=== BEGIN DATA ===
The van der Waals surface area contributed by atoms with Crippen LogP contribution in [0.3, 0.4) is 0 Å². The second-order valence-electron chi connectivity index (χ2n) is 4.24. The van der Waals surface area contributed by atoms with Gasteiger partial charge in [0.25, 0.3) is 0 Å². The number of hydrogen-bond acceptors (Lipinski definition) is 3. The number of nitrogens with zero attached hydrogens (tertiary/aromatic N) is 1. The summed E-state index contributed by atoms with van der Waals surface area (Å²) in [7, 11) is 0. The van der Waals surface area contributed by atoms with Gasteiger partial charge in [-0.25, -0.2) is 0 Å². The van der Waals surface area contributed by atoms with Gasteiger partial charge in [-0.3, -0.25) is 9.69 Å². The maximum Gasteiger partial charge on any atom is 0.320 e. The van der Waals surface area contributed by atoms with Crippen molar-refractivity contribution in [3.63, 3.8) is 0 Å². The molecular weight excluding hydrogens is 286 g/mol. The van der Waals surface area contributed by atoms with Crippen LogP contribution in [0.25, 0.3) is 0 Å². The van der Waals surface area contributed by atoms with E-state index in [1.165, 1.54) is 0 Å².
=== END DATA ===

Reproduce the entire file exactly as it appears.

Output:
The van der Waals surface area contributed by atoms with Crippen LogP contribution in [0.3, 0.4) is 0 Å². The second-order valence-electron chi connectivity index (χ2n) is 4.24. The van der Waals surface area contributed by atoms with Gasteiger partial charge in [0.25, 0.3) is 0 Å². The number of hydrogen-bond acceptors (Lipinski definition) is 3. The number of nitrogens with zero attached hydrogens (tertiary/aromatic N) is 1. The summed E-state index contributed by atoms with van der Waals surface area (Å²) in [7, 11) is 0. The van der Waals surface area contributed by atoms with Gasteiger partial charge in [-0.25, -0.2) is 0 Å². The van der Waals surface area contributed by atoms with Gasteiger partial charge in [-0.3, -0.25) is 9.69 Å². The maximum Gasteiger partial charge on any atom is 0.320 e. The van der Waals surface area contributed by atoms with Crippen molar-refractivity contribution in [3.63, 3.8) is 0 Å². The molecular weight excluding hydrogens is 286 g/mol. The van der Waals surface area contributed by atoms with Crippen LogP contribution in [0.25, 0.3) is 0 Å². The van der Waals surface area contributed by atoms with E-state index in [1.165, 1.54) is 0 Å².